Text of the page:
• the general data collected • the type of data collected • the purpose of the data collection • who would and who could obtain access to the data
Worse still, most apps routinely and actively shared with numerous third parties the following data about the child:

• the child’s device’s phone number • the precise location of the child’s device (and hence the child)
• the unique identification code of the device being used by the child o in the case of one app’s privacy policy, it claimed it did not transmit any information to 3rd parties, yet a quick look by the FTC revealed that it in fact transmitted the exact location of the child via his or her cellphone, the cellphone or device’s number, and the device’s unique identification number.

The immediate and invasive nature of private data collected and transmitted to third parties will both astonish and frighten parents. For instance, the FTC noted that “one app…transmitted [the child’s] geolocation information to two separate ad networks within the first second of the app’s use.” But being a diligent parent or guardian does not stop the data gathering. Why? Because the FTC found that vast majority of the apps failed to advise parents when the app contained interactive features like advertising, social network sharing and allowing children to purchase virtual goods within the app. The FTC found the apps that linked, without disclosure, to social media sites to be particularly troubling, noting that children could “communicate with other users who they have never met or post information about themselves or their whereabouts.”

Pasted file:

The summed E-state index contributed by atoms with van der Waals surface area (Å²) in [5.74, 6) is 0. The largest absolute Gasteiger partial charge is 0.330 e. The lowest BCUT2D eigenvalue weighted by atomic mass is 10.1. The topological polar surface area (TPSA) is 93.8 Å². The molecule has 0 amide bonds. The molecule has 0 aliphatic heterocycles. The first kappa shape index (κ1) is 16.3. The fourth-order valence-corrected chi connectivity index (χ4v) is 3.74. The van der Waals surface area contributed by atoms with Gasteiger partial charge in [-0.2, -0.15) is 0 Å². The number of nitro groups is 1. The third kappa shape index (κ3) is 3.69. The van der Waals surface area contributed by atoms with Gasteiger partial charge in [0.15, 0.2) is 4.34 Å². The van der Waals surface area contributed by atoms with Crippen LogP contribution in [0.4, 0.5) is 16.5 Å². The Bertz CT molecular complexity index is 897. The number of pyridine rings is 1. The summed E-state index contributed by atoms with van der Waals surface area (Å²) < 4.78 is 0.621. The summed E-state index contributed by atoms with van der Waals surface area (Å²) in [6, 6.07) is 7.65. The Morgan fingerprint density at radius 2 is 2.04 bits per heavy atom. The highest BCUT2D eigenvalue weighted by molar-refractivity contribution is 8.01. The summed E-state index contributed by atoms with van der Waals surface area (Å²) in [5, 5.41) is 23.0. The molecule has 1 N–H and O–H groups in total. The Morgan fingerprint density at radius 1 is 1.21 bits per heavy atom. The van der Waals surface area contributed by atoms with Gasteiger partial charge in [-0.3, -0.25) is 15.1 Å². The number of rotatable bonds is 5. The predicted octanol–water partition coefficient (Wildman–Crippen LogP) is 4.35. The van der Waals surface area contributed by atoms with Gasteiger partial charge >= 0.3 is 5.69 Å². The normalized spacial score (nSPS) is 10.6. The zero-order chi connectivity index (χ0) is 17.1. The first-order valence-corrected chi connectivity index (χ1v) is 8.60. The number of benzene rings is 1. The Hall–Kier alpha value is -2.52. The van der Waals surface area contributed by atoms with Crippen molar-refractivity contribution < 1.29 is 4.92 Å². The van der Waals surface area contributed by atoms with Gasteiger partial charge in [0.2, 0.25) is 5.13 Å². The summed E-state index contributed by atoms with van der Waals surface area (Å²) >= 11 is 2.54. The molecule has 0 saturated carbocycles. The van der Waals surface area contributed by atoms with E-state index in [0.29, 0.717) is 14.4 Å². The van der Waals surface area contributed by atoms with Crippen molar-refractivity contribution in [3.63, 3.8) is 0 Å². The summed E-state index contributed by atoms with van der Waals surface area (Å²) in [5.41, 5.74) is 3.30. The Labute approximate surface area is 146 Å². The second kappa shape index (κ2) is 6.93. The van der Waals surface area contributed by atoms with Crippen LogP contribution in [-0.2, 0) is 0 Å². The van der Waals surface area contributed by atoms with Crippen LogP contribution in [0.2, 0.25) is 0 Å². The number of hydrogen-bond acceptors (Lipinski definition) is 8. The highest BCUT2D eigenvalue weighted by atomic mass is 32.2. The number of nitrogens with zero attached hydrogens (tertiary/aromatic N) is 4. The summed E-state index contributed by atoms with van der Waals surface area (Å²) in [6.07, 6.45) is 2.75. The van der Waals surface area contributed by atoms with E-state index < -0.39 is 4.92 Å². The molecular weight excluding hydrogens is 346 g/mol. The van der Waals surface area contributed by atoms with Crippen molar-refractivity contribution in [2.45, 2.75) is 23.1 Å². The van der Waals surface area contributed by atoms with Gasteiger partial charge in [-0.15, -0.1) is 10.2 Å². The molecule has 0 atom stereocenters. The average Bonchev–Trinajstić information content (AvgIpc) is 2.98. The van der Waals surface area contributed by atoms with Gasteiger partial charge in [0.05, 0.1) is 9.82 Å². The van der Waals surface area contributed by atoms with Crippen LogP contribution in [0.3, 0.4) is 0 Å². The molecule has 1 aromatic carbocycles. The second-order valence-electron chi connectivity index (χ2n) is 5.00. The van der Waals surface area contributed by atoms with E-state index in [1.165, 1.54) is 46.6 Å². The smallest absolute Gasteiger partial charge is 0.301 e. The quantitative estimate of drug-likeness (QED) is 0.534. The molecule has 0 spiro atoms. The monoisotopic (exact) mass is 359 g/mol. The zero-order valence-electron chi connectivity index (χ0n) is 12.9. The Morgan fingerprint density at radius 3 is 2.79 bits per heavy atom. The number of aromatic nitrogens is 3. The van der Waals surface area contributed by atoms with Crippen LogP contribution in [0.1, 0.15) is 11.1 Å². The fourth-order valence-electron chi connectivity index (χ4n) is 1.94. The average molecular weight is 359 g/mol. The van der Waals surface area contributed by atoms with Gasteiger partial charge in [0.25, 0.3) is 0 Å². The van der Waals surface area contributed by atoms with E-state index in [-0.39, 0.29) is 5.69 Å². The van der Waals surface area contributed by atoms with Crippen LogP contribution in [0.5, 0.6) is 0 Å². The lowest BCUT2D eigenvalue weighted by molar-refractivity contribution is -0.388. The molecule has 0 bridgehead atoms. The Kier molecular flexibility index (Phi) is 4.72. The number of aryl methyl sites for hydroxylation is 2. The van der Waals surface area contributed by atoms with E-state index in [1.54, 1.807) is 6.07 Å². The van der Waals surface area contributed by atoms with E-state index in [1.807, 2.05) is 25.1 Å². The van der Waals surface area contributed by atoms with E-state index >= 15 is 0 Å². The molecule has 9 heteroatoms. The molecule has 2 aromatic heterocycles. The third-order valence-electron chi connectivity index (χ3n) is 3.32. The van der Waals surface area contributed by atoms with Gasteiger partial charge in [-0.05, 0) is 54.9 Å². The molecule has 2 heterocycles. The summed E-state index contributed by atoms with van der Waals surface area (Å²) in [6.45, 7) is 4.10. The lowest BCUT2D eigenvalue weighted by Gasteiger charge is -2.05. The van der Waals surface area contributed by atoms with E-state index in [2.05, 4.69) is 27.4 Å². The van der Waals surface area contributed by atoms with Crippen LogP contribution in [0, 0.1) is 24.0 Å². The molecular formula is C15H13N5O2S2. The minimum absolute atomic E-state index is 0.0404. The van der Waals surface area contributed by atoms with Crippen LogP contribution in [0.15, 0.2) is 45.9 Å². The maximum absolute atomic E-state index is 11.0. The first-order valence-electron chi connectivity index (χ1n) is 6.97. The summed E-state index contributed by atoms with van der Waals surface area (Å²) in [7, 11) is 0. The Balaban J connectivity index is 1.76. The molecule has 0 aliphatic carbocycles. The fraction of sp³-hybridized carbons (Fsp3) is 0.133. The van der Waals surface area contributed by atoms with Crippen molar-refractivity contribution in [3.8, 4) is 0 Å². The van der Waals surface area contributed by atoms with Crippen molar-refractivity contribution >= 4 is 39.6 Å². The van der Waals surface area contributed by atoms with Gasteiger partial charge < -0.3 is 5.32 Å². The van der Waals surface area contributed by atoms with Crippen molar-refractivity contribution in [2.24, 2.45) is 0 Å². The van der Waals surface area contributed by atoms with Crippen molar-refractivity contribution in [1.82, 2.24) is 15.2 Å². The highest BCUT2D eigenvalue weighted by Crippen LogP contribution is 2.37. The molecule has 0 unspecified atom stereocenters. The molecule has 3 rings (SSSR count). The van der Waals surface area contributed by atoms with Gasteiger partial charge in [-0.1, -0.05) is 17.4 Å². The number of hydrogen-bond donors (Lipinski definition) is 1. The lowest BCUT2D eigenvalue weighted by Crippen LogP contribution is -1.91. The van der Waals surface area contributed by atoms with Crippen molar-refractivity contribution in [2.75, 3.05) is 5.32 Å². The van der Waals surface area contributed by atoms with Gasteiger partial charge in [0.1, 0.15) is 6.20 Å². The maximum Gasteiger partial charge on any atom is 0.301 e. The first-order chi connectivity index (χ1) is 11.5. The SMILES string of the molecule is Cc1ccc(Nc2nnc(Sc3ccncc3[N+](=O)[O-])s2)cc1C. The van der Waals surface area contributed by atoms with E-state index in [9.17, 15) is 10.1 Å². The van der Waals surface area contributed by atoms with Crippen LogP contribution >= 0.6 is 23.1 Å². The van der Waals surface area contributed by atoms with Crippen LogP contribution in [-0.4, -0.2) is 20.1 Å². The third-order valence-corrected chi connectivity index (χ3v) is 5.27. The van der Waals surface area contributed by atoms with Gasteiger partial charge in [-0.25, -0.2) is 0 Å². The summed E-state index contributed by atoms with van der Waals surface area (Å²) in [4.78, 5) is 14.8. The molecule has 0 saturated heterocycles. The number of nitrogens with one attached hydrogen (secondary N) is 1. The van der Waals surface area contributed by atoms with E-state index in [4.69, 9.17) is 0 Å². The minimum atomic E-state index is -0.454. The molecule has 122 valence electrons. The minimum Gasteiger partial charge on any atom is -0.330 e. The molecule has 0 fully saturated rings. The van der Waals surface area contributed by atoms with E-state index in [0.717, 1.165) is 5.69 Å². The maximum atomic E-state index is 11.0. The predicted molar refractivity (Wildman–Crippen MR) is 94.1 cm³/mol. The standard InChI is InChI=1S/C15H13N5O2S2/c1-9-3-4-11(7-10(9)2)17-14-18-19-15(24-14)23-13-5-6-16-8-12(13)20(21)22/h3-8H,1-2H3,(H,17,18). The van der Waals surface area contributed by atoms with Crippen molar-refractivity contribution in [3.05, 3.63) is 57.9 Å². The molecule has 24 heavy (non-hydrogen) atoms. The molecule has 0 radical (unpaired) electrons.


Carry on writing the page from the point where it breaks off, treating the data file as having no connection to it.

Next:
Mobile apps that allow children to upload photos or that record children’s voices without advising parents of social media linkage enables another potentially insidious privacy violation. Because some social media sites that use or have used face recognition software or voice identification software to surreptitiously scan and record users’ facial biometrics or voice biometrics for future identification and marketing purposes are potentially gathering children’s face and voice biometrics. This means that marketers will potentially be able to track children’s whereabouts via their face biometrics in public places, like malls, even when the child does not have his or her mobile device on their person .